Our home teacher threw a dinner party Saturday night for the families he home teaches. George and I enjoyed getting together with ward members with whom we are not well-acquainted—thanks to our sporadic church attendance. It was an especially good night for Gerald and Joanne who live several blocks away. He suffers dementia, but enjoyed being with people willing to overlook his confusion and talk to him about events he can remember. Joanne seemed to enjoy this rare evening out. As Gerald’s caregiver, her life is totally restricted. She cannot leave him alone and has given up her book group and Daughters of Utah Pioneers meetings.
Gerald and Joanne’s situation is hardly unusual in this age of life-prolonging medication. Gerald really needs to be in a care center, but nursing home costs are prohibitive for families who failed to purchase long-term care insurance when they were young and healthy. Medicare pays for only 90 days of nursing home care. Medicaid eligibility occurs only after a couple has exhausted their own resources—leaving the healthy spouse with only the house, Social Security, and possibly pension income.
It looks like Joanne’s only options are: a) to continue care giving at home until she exhausts herself and possibly dies first, b) to impoverish herself by paying for Gerald’s residence in a care center until their savings are exhausted, or c) to divorce him and let him go on Medicaid.
These are scary old-age prospects for couples. Since dementia runs on my side of the family and not George’s, I have told George and the kids (quite nobly, I think) that it’s all right for him to divorce me when I need nursing home care. “No problem,” our daughter Lolly said. “You won’t know it anyway.”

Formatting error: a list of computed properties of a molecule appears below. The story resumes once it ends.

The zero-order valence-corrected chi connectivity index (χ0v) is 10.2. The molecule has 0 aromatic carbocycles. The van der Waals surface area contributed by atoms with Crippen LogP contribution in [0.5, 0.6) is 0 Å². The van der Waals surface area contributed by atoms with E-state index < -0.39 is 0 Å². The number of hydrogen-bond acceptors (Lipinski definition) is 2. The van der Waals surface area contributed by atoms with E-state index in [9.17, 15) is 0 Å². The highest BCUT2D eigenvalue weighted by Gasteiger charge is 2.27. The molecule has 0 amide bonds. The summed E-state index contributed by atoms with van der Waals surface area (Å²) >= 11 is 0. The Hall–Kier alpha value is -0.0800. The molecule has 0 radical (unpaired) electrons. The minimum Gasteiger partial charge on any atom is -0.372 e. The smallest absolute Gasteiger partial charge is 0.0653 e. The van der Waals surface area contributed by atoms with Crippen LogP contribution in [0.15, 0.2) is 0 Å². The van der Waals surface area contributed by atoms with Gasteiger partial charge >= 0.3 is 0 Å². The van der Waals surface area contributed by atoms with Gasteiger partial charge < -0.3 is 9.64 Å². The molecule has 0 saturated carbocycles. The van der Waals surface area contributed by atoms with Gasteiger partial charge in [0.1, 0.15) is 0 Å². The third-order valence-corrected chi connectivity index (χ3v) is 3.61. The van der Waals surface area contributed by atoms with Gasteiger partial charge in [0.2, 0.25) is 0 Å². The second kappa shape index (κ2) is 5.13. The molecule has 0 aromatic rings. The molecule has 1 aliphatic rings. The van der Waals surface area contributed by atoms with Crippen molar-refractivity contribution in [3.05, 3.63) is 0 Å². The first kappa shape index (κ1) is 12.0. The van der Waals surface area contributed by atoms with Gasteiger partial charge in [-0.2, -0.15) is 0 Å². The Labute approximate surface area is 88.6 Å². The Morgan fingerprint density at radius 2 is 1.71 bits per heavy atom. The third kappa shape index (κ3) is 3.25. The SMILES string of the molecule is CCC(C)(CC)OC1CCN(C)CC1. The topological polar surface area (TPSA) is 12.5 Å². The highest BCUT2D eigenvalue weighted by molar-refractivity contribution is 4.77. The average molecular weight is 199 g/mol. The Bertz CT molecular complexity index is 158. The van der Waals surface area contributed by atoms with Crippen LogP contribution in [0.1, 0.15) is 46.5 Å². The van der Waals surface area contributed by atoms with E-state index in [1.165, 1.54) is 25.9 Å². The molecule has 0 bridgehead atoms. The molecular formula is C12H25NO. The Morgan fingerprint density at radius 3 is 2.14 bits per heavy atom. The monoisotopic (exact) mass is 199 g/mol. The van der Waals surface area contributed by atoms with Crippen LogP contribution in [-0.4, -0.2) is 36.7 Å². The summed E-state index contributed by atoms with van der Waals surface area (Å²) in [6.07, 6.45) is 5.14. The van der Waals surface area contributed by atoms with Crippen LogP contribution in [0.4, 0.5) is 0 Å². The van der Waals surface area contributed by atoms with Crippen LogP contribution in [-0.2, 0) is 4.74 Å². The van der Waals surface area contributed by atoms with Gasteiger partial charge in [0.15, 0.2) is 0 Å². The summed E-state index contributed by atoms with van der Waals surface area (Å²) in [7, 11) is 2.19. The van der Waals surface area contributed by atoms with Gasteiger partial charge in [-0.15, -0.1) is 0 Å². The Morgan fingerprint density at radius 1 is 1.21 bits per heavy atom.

George hates home teaching. When we moved to a new ward, he flat-out told the High Priest leaders that he would not take an assignment. Undeterred, they asked him to at least take the responsibility of calling a list of high priests at the end of the month to collect their home teaching statistics. Calling other men in the ward to nag them about their home teaching when he refused to do it himself appealed to George’s warped sense of humor, so he accepted the responsibility. Three years later, the HP leadership changed and George asked to be released from this duty. No dice. They’re bringing his new list tomorrow.
“Why can’t I get out of a home teaching assignment,” he asked. “You got fired as a visiting teacher.”
It’s true I was dropped as a visiting teacher last winter, but I could not help George. I didn’t ask to be released. I was surprised to learn when I called to set up February appointments that someone else had been assigned in my place.